Bruce Hartford, the boy who went up into thin air Sunday and pulled down a beeline drive is a Chicago youngster. The Windy City means the same to him as a picture of home-made pies. It was up there that he used his first slingshot on panes of glass and in his back yard shot holes through the family checker-board with his cat and rat rifle.

Hartford was not one of those bellowing young chaps who went up and down Dearborn Street with a chip on their shoulders. He believes in letting trouble come his way and when it does he usually handles it with red-hot tongs.

The early days of Hartford were free of baseball. He would rather go out swimming to one of the beaches than play ball on the sand lots. Even when he went to high school in the big city later he never felt the craving to have the girls draw his picture on their text books.  He put his mind to his studies for he wanted to go out into the world and give Edison the keys to science.

Newton, so the old rags tell us, was one day sleeping under a tree and an acorn stabbed him in the nose. This set him to thinking and he propounded the famous laws of motion. That was years ago, long before they ever thought of using rhubarb as pie filler. In like manner Bruce Hartford was awakened to big possibilities by being shoved into a game one day by slippery chance. He set the fans oogle-eyed. He played so brilliantly that the school paper wrote him up under fat headlines.

When ever a ball came near him he gobbled it quicker than a bass does a crawfish. He was quick with the pellet, too. He always got it away from him in time to make the runner to first look like as if he were pulling sand bags. Some fielders fight the ball just as a fat woman does a wasp. Tain’t right.  Watch Hartford. He shows ’em.

Well to cut off the current and burrow back into the time when Williams Jennings Bryan was still fresh and primeval, Hartford played amateur ball around Chicago and attracted so much attention that Terre Haute heard of his doings and in 1910 he packed his duds for the Central League. He stayed with them until Bloomington waved a pretty cheque in front of Hartford’s face. It maddened him to think that he was getting more of the golden mazuma at Terre Haute so he burnt his bridges in that fair city and went to Illinois.

In the early part of spring, before dealers could force straw hats on the populace Hartford went to the Cleveland Americans.  He played shortstop with them and made a good fielding record.  But it was decided by the generals of the Lake Erie hamlet that Hartford was a youngster and needed more hot suns and a deeper coat of tan. So he was sent to Des Moines.  But the powers that be at Des Moines so fixed it up with Cleveland that the fast sprinter remained in Iowa wheat fields for three years. (My note: It was six years. Back to the article.)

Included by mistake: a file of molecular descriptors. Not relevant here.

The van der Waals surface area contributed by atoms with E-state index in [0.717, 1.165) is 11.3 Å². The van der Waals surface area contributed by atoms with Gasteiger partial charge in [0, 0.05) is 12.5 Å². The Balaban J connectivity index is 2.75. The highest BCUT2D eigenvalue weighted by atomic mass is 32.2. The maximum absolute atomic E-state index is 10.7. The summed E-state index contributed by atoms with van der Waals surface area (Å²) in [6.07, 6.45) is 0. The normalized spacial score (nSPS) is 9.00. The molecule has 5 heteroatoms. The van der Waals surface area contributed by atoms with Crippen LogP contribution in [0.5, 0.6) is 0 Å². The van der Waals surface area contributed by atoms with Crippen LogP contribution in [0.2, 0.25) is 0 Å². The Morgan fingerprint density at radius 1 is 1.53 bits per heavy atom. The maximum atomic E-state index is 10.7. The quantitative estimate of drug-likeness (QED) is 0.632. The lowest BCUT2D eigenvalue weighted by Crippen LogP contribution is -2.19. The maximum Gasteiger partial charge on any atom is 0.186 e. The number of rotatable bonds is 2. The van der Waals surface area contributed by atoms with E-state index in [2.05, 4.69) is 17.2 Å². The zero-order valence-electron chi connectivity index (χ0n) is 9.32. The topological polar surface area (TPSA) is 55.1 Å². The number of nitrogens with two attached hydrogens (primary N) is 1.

At the end of this time the Germans were shooting the arc lights into bits on the outer Parisian boulevards and Hartford thought khaki would agree with his complexion and went into the military game of chess. He made a few moves, mainly on the advice of the war department, and the latest one pleased his folks at home immensely. He was released from service with honors.

Last year two cities saw him play. In the beginning of the year he went away up to Seattle, where once can play ball and look at the wind freezing icicles up in the mountains. Down into Kansas City he came next. That was about the middle of last year, when Billy Smith’s team was struggling. But he remained in Kansas City for the rest of the year and this spring crossed the Red River full of hope. He is setting up tees here in baseball and spreading fame all over the landscape. The way he has played of late has the fans all worked up like young wine. He can hit, run like a fawn, and play spectacularly and dependably. “Watch Hartford,” is what Billy Smith says. We are watching him. Anybody that sees Gasser Park games cannot help but watch Hartford. He is a phenom, and when he gets up again his ability is going to keep him on an upper roost. Hartford is giving his best to Shreveport and the fans know it.

Quinn, Joseph J. “Vest Pocket Sketches of the Gassers: Bruce Hartford”, Shreveport Times, 05 April 1921, Page 14.

Hartford stayed at Shreveport another season, then spent time with Birmingham, and then moved east to the New York-Penn League through 1929. Baseball-Reference says he played in more than 2200 games at the minor league level. He was never really a GREAT hitter – little power, not always over .260, but he could play enough. 2200 games is a very full career.